Let's assume for a moment you're successful in persuading the court to give you more time. What happens if you don't follow through and spend that time with your kids? Or what happens if you decide to pawn them off to family or friends on your time? Depending on the laws in your state, you may find yourself right back in court. Worse yet, the fact you didn't spend the time for which you fought so hard means you've likely lost credibility -- not to mention the money you spent during the process.

5. Letting Support Arrears Build Up

Maybe you lost your job. Perhaps your pay decreased or something significant occurred that caused your income to take a nosedive. Whatever the reason, you can't pay the court-ordered support, so you decide to stop paying.

If you're in a state where the support order stays in force until you seek a modification, you could be building up support arrears. Factor in the legal rate of interest as well as other penalties and charges that may apply and it's enough to make you scream, "Good God! What have I done?!" Your outburst usually comes right after you're served with papers that show how much unpaid support, plus interest and penalties, you owe.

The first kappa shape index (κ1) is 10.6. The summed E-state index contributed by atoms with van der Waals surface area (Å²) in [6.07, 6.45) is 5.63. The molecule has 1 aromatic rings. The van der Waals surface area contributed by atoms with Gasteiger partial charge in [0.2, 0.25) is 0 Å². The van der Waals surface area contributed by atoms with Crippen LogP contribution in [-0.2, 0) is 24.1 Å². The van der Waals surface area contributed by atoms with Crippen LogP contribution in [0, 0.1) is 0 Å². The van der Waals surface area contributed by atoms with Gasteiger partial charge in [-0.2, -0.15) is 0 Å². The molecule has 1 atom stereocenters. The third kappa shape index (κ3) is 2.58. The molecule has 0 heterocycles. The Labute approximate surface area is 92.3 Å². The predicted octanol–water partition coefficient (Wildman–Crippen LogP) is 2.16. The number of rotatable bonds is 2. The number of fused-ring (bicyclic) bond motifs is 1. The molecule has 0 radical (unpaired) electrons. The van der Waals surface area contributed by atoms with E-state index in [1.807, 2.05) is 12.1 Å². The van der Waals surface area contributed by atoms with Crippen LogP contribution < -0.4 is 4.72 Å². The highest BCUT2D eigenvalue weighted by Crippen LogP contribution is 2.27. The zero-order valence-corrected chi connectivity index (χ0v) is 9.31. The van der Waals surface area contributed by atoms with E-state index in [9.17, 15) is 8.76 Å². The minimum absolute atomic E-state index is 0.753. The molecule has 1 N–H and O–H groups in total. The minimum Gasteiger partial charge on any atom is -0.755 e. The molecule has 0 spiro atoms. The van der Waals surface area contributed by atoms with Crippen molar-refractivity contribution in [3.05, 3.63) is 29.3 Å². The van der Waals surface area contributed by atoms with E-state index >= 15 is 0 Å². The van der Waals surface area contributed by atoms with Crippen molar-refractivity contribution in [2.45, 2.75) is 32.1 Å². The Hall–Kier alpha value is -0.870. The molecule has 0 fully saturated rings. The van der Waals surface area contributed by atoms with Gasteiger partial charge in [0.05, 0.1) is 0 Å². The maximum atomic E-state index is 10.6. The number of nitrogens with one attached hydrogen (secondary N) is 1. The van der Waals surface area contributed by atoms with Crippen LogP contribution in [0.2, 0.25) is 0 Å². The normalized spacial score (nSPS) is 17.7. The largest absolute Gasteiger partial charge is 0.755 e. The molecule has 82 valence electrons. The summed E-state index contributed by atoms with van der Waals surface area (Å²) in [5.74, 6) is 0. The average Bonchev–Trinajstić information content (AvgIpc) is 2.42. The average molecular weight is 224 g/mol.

Pick up the phone, call your divorce lawyer, and immediately find out what your rights are if your financial circumstances have changed since the most recent court order. Don't sit on this. You may find you have to move quickly to file a modification request to preserve your rights and stop the financial hemorrhage the support order is causing.

That's it for now, folks. Until next time, remember that divorce hits everyone differently. For some, it's like a two-ton wrecking ball that blasts into your home and annihilates every aspect of your world. Other folks are so happy to be free, they do cartwheels down the street just to deliver the good news to the neighbors. But regardless of whether you sob yourself to sleep at night or throw a parade in your honor, don't let divorce bring out the worst in you. Make intelligent decisions, be objective, and always get a good lawyer. Above all, write the next chapter of your life with dignity, wisdom and common sense at the forefront.

You'll be glad you did.